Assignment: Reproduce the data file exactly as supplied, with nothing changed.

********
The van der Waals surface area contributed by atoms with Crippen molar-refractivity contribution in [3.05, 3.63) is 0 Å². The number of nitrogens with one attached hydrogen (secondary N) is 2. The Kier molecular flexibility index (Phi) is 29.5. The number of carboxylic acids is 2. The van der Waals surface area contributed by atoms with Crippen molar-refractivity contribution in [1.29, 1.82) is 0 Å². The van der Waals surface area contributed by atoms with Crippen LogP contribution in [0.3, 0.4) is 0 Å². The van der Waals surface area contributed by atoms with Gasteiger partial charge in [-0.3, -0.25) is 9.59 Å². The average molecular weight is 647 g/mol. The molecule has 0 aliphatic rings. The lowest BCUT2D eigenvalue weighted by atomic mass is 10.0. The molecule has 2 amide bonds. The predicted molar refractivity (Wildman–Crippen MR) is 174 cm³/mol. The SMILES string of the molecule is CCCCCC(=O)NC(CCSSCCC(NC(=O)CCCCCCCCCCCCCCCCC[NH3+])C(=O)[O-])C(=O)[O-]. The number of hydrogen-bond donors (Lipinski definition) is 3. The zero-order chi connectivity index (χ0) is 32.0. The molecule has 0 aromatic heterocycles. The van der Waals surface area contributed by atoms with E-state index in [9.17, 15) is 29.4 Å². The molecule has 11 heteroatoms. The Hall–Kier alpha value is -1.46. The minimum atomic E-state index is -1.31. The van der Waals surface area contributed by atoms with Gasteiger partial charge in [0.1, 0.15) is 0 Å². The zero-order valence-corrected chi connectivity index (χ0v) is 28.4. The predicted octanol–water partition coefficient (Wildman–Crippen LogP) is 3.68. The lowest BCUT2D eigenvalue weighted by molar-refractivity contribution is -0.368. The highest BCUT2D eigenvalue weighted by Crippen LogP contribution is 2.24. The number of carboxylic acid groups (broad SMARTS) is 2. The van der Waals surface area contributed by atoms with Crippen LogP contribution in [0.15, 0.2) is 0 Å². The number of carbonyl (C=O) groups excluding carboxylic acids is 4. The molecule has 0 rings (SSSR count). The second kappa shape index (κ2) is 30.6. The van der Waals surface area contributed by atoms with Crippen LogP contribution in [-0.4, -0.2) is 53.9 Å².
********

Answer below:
The van der Waals surface area contributed by atoms with Crippen molar-refractivity contribution in [3.05, 3.63) is 0 Å². The number of nitrogens with one attached hydrogen (secondary N) is 2. The Kier molecular flexibility index (Phi) is 29.5. The number of carboxylic acids is 2. The van der Waals surface area contributed by atoms with Crippen molar-refractivity contribution in [1.29, 1.82) is 0 Å². The van der Waals surface area contributed by atoms with Crippen LogP contribution in [0.3, 0.4) is 0 Å². The van der Waals surface area contributed by atoms with Gasteiger partial charge in [-0.3, -0.25) is 9.59 Å². The average molecular weight is 647 g/mol. The molecule has 0 aliphatic rings. The lowest BCUT2D eigenvalue weighted by atomic mass is 10.0. The molecule has 2 amide bonds. The predicted molar refractivity (Wildman–Crippen MR) is 174 cm³/mol. The SMILES string of the molecule is CCCCCC(=O)NC(CCSSCCC(NC(=O)CCCCCCCCCCCCCCCCC[NH3+])C(=O)[O-])C(=O)[O-]. The number of hydrogen-bond donors (Lipinski definition) is 3. The zero-order chi connectivity index (χ0) is 32.0. The molecule has 0 aromatic heterocycles. The van der Waals surface area contributed by atoms with E-state index in [9.17, 15) is 29.4 Å². The molecule has 11 heteroatoms. The Hall–Kier alpha value is -1.46. The minimum atomic E-state index is -1.31. The van der Waals surface area contributed by atoms with Gasteiger partial charge in [0.1, 0.15) is 0 Å². The zero-order valence-corrected chi connectivity index (χ0v) is 28.4. The predicted octanol–water partition coefficient (Wildman–Crippen LogP) is 3.68. The lowest BCUT2D eigenvalue weighted by molar-refractivity contribution is -0.368. The highest BCUT2D eigenvalue weighted by Crippen LogP contribution is 2.24. The number of carboxylic acid groups (broad SMARTS) is 2. The van der Waals surface area contributed by atoms with Crippen LogP contribution in [0.15, 0.2) is 0 Å². The number of carbonyl (C=O) groups excluding carboxylic acids is 4. The molecule has 0 rings (SSSR count). The second kappa shape index (κ2) is 30.6. The van der Waals surface area contributed by atoms with Crippen LogP contribution in [-0.4, -0.2) is 53.9 Å².